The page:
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The financial services sector could be on the verge of a long-term overhaul

Financial Services Firms Should Consider Insurance as Attractiveness of Remote Working Grows

Jun 2020

The financial services sector could be on the verge of a long-term overhaul when it comes to ways of managing workloads, with working from home, as enforced during UK lockdown, likely to become a legacy of the coronavirus epidemic.

A recent survey suggests that over three-quarters of those working in ‘The City’ believe their productivity has not suffered whilst working from home. Seven-in-ten have viewed the situation as positive, with no commuting being the main reason cited. Over half of interviewees have found fewer distractions and enjoyed a quieter working environment.[1]

Other positive benefits have proved to be the greater amount of family and exercise time available and many have relished the flexibility of this way of working. A greater sense of wellbeing has been appreciated by over one third.

As lockdown has continued, there is a growing belief that working from home could be the lasting change coronavirus brings to the workplace. Only 41% felt it would be a long-term way of life at the start of the pandemic, but this has risen sharply, to 75% who feel working from home will be offered by their employer for at least one day a week. 43% now think a two-day working from home option may be available, whereas only 12% felt this would be probable when first interviewed.

RBS staff are some of the first to have their working from home period extended, with 50,000 staff - around three-quarters of the bank’s workforce - told this will continue until the end of September 2020. Office chairs, screens and other pieces of equipment are being dispatched to employees.[2]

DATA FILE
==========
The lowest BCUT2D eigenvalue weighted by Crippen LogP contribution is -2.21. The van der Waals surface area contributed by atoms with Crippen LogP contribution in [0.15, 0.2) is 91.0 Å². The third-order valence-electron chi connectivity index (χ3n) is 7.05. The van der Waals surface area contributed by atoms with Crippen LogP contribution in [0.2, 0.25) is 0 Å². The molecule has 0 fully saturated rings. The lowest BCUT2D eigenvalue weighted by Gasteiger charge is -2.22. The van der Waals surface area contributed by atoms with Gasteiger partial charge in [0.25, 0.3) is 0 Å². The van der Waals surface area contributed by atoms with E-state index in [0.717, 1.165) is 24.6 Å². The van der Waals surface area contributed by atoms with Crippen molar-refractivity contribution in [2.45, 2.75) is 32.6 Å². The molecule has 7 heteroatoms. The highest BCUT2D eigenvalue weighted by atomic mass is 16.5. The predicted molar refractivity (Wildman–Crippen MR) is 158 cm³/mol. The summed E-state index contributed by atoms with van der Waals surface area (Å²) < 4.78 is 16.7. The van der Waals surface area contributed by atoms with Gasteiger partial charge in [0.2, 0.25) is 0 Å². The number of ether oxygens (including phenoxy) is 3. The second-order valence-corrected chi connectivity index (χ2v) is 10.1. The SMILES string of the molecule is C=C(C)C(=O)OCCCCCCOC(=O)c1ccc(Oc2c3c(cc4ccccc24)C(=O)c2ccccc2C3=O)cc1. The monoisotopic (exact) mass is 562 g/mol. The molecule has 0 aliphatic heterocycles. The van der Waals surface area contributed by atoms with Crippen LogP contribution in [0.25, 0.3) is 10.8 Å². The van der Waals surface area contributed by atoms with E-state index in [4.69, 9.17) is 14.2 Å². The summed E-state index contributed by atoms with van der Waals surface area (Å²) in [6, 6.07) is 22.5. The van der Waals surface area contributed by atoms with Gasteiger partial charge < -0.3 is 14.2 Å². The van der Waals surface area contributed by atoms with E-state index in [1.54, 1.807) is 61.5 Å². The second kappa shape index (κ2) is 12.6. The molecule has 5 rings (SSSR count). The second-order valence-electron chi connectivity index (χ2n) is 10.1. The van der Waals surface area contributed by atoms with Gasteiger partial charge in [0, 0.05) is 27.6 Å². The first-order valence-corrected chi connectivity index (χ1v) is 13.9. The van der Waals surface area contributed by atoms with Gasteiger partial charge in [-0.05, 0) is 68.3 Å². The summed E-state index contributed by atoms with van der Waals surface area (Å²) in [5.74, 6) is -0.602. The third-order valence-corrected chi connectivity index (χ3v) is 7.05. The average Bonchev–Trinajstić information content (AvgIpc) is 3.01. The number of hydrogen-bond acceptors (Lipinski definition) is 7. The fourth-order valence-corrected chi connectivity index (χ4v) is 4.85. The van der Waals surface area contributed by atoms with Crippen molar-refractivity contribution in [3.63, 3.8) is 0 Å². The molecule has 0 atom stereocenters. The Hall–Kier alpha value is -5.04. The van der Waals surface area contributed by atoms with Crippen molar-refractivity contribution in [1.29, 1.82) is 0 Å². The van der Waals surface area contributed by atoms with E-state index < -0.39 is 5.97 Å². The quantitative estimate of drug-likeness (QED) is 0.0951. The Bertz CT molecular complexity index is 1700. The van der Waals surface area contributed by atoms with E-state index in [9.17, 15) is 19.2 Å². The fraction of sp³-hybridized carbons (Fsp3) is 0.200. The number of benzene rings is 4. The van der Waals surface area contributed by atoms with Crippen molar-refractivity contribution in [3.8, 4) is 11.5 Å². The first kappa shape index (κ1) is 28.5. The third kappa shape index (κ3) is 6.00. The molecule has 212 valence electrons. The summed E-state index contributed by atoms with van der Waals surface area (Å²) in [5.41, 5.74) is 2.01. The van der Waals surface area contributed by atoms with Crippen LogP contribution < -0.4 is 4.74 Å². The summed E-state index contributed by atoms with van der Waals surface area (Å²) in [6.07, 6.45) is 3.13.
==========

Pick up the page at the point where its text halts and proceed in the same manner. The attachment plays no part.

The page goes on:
The City culture has long revolved around face-to-face meetings, get-togethers in wine bars after work and queues of brokers lined up to speak to underwriters at Lloyds of London. When the latter closed and said it would be operating meetings remotely, the financial services sector was a little shocked and believed the Lloyds way could not become a virtual means of transacting business. As time goes on and people adapt to new ways of working, perhaps that thought will be eroded.

Should financial services firms continue to allow staff to work from home, there will be considerations at an insurance level, which may not so far have been addressed. A negative sometimes expressed by those working from home is that they miss daily contact with colleagues. Whilst fine weather and higher spirits in spring may have helped the transition for many home workers, cold or rainy autumnal and winter days may change the mood. Employers will still have a duty of care when it comes to matters such as protecting the mental health of their employees and will need to ensure all are treated fairly, whilst working remotely, or tribunals and legal actions could result.

Equipment will need to be insured, if provided to staff. Cyber insurance may well become imperative and cyber risk management policies may need to be written. Lone worker insurance may be required, to cover some employees. Commercial fleet insurance policies may also need reviewing, if some company cars are no longer required. And job descriptions and disciplinary procedures may need to alter, to make it clear what is expected of those working remotely.

Every scenario will be different but, whatever it is, an experienced insurance broker can guide you through the covers you require, or which you no longer need. To access such help, please use our ‘Find a Local Broker’ tool.





Each applicable policy of insurance must be reviewed to determine the extent, if any, of coverage for COVID-19. Coverage may vary depending on the jurisdiction and circumstances. For global client programs it is critical to consider all local operations and how policies may or may not include COVID-19 coverage.

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